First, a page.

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Access to care increased for residents of Attawapiskat

Four more students have now completed a North East LHIN-supported personal support worker (PSW) training program held in Attawapiskat and delivered by the Canadian Red Cross. Their graduation from a culturally appropriate health care program will mean more supportive care for older adults living at home in this far-northern community.


A ceremony was held last month to celebrate the graduation of Justine Sutherland, Theresa Mattinas, Megan Wabano and Myranda Wabano. The success of these most recent graduates was made possible with the support of Attawapiskat First Nation, Attawapiskat Health Services and the Weeneebayko Area Health Authority (WAHA).


NE LHIN Interim CEO Kate Fyfe noted, “Our LHIN heartfelt congratulations to Justine, Theresa, Megan and Myranda for successfully completing their studies. The work of PSWs is a vital part of caring for people at home and in their own community.”


Beginning in 2013 and working in partnership with the Canadian Red Cross, the NE LHIN helped to develop and implement a culturally appropriate PSW training program for students living in communities along the James and Hudson Bay Coast.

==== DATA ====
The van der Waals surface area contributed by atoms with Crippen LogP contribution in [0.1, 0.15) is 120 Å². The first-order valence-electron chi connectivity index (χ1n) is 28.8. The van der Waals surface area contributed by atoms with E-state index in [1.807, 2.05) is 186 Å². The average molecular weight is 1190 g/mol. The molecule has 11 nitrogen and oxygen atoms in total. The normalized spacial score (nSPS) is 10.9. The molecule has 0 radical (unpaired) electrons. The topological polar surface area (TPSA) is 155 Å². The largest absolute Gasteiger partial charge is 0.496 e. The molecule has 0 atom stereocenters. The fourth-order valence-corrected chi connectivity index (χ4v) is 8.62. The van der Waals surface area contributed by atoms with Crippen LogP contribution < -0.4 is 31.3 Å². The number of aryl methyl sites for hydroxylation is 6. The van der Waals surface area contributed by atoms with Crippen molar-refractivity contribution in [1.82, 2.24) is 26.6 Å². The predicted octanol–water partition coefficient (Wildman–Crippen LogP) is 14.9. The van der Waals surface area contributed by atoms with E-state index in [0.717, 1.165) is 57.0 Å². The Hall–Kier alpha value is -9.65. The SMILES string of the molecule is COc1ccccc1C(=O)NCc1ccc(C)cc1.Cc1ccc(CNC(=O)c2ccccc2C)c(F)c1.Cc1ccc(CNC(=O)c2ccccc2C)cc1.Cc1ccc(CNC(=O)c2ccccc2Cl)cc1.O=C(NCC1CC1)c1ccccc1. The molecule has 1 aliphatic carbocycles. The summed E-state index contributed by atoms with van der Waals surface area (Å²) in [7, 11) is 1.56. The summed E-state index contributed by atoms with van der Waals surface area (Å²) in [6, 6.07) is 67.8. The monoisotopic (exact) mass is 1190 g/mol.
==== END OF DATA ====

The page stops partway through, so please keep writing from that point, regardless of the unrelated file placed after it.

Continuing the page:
The curriculum combines standard PSW training with traditional Indigenous teachings and culturally appropriate materials. Students are able to remain in their home community as they complete their studies. Since the first course launched in 2014, a total of 27 PSWs have graduated from the program in James Bay communities.
“One of the best ways to improve care in the far northern communities is to train local students who already have and feel a connection to those communities,” says Carol Philbin-Jolette, Director, Coast Sub-Region and Population Equity with the NE LHIN. “The front-line caregivers who are graduating from the PSW program enter the workforce with an understanding of their community’s needs and with the practical knowledge and skills to make an immediate difference.”